Apparently, he starred in this unpopular drama called “The Moon Embraces the Sun,” some indie flick called “Thieves,” and played some dude called Sam-dong in a tweeny drama called “Dream High”? Now he’s acting in some movie that saw 6.9 million admissions in the two months since it opened?
No? I got it all wrong? Kim Soo-hyun is actually a great actor who’s bagged memorable role after memorable role? A fresh-faced youngin with endless potential who can also do a mean dog bark?
Oh right, now I remember. Dog-barker Kim Soo-hyun debuted unspectacularly in 2007 with the daily family drama “Kimchi Cheese Smile” and there was not a whiff of Kim Soo-hyun Fever in the air. Yet.
It wasn’t until his stints as the younger counterparts to Go Soo and Park Sang-min in “Will it Snow on Christmas?” and “Giant” respectively did the young lad grab some attention from young fans and sleepy ahjummas throughout the land.
Compared to most actors his age, Kim doesn’t have an extensive resume. He didn’t act in many dramas (one family daily, two dramas as the younger counterparts of the protagonists, two small drama specials), but he was, by luck of the draw (or size of his agency, whatever), able to shoot to main lead status through 2011’s “Dream High.”
The first installment of “Dream High” wasn’t a runaway hit like Kim’s other projects turned out to be, but it had a decent following (the final episode broke 20% ratings in Seoul), and it garnered him a lot of positive attention.
More importantly, it made him bankable: since 2011, Kim Soo-hyun has had more 20 endorsement deals with major labels like SK-II and Canon, as well as household ones like Cass Beer, Domino’s Pizza, and Bean Pole, among others.
With his combo of acting chops and bankability, it’s not surprising that his first major silver screen project is “Thieves.” Though his role was minor, prior to joining “Thieves,” Kim had only acted in three movie shorts (“추억여행,” “Cherry Blossom,” and “최악의 친구들”), so it’s been most of his drama work that carried him to stardom.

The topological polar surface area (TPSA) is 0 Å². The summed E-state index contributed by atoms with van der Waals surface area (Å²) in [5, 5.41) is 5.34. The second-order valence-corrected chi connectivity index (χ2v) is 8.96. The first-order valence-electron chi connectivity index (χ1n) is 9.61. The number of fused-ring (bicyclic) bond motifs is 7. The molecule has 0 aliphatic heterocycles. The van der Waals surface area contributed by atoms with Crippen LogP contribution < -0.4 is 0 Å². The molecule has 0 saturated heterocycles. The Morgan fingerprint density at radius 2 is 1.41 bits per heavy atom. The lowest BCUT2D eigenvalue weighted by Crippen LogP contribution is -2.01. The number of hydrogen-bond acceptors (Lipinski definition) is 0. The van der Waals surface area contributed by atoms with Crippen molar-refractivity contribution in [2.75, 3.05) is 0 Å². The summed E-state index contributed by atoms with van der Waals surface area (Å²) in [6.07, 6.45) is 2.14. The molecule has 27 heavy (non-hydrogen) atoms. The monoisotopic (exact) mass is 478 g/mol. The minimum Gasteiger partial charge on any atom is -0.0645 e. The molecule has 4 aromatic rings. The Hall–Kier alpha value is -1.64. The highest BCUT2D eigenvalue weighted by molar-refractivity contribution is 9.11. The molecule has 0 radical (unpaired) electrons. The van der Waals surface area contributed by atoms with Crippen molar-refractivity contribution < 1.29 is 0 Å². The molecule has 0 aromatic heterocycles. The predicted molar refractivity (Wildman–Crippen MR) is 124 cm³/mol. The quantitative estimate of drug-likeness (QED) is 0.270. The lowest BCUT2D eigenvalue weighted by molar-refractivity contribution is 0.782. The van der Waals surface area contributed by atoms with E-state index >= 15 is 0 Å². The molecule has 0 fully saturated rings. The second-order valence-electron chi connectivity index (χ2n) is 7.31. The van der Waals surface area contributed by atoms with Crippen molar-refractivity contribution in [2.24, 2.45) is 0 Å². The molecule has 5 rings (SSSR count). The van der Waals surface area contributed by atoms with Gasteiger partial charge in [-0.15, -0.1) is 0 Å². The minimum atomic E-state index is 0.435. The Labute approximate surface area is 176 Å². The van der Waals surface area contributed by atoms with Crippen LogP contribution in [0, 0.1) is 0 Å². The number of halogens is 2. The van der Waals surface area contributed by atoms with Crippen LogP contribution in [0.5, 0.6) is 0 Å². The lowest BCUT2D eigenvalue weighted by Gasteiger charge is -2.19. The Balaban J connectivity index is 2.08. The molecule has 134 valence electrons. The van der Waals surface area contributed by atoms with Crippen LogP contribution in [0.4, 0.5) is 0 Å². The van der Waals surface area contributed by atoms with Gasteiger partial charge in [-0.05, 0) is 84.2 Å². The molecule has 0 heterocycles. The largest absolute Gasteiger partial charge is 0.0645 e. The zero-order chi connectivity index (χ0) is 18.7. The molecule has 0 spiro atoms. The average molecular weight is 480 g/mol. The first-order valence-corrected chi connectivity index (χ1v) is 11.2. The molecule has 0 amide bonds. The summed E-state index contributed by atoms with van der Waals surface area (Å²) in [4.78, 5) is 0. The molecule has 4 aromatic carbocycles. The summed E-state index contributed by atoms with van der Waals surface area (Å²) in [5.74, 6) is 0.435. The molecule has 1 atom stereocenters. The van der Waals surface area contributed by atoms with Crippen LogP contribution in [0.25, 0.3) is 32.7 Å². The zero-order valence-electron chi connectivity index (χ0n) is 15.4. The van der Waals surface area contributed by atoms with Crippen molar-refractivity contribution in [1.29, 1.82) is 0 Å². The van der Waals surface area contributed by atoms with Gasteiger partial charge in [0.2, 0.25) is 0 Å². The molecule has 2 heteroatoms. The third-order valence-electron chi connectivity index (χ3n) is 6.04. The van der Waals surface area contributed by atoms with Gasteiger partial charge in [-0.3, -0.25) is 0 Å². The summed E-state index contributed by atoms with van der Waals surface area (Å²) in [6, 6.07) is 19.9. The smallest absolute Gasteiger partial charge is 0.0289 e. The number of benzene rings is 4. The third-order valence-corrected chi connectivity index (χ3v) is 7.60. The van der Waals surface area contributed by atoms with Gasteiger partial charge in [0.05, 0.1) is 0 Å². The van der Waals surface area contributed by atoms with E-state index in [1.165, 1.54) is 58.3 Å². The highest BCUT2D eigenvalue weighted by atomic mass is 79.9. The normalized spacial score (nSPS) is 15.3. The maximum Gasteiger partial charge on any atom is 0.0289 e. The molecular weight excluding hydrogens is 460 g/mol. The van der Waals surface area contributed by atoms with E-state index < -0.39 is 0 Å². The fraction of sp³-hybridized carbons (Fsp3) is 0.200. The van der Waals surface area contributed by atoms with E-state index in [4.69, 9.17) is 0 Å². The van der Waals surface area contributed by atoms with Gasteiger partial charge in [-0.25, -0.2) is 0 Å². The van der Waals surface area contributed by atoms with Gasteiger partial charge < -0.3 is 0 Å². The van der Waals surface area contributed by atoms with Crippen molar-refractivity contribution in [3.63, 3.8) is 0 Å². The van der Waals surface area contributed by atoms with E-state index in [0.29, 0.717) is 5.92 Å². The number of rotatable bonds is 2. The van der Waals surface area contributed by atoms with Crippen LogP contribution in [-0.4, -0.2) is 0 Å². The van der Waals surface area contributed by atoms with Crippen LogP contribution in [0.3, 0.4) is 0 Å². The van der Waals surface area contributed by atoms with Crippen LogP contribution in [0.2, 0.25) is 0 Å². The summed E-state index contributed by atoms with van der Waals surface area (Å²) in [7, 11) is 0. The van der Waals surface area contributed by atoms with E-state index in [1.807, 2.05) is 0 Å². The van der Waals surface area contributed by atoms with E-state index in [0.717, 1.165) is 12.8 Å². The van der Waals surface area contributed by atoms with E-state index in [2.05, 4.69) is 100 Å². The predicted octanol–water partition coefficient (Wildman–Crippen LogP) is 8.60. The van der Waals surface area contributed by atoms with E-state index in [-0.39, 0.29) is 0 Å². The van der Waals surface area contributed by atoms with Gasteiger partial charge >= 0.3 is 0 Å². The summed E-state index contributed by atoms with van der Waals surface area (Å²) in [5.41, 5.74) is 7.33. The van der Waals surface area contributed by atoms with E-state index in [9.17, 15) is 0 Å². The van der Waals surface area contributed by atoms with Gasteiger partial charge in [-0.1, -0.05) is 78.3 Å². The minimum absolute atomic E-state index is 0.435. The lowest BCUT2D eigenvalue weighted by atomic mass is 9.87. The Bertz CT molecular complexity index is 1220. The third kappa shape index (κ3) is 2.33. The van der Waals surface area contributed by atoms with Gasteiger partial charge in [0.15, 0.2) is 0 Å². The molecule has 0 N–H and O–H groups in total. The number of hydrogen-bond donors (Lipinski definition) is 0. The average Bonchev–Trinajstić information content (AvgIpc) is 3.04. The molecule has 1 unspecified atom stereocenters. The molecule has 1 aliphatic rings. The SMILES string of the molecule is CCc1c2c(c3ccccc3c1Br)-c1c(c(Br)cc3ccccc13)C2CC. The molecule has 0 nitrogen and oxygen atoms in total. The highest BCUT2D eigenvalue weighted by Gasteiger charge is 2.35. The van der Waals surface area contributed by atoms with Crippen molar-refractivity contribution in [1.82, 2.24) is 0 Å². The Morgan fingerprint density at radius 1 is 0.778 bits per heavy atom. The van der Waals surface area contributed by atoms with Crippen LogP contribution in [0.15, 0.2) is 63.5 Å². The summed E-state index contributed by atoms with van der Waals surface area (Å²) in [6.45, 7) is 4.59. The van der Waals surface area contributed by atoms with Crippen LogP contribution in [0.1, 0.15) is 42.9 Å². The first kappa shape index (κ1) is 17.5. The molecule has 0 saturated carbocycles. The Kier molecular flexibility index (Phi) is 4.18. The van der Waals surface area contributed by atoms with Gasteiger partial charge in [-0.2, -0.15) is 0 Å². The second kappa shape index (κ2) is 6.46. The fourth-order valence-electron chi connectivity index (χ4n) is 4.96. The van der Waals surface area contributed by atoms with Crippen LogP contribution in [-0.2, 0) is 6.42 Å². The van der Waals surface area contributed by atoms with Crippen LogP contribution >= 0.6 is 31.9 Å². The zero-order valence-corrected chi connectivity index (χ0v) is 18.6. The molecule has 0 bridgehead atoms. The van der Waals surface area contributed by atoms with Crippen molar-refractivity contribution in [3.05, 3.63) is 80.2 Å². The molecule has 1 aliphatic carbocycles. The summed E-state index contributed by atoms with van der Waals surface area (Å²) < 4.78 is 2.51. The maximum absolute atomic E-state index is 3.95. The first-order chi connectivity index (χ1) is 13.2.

Kim Soo-hyun has a nice earnestness to his acting that doesn’t feel overdone, and his ability to be flippant and perfectly boyish makes his characters relatable and easy to like. Take his Sam-dong character in “Dream High,” for example. The character is borderline over-optimistic, a little too puppy-ish at times, and these traits could’ve made the character a little too much had he been played straight by a less nuanced actor. But Kim balanced goofy with vulnerable at all the right times, so while we were supposed to like Sam-dong anyway because he was a good protagonist, he made Sam-dong unforgettable in what was basically just a high school coming-of-age story.
Although “The Moon Embraces the Sun” is a drama best left forgotten, Kim Soo-hyun was able to inject a nice humor and roughness into his Lee Hwon. He did the best he could with a limited character in a very limited story, but even then, his likability carried him far.
Kim’s very good at interjecting a heavy slapstick goofiness into really heavy characters, and then switch on his dramatic chops at the touch of a button. His character portrayals feel lively and intuitive, which makes him easy to watch on screen, even if his characters are under the most stressful and melodramatic of situations.
Kim Soo-hyun’s latest project “Covertly, Grandly” (“은밀하게 위대하게”) opened in May, and had since gone on to to sell tickets to more than 6.9 million viewers. (Compare that with “Thieves,” the Ocean 11-esque blockbuster from last year, which totaled 12.9 million admissions for 2012.) In the film, Kim plays a North Korean soldier whose mission is to infiltrate a small South Korean community in order to learn its secrets, but is called off the mission and has to deal with displeased superiors.
He’s currently considering his next drama project, “Man From Another Star,” where if he were to take the role, he’ll be playing an alien (!) that time-travels to the Joseon period (!) and then lives through to present day, where he’ll fall in love with an actress (!). I don’t know how many more exclamation points you need to be convinced, but if that doesn’t sound awesome I might just have to revoke your K-drama club badge. Jeon Ji-hyun is in talks to play the female lead, which is amazing news since the two had ridiculously great chemistry in “Thieves” and have some, um, shall we say “unfinished romantic business” to take care of.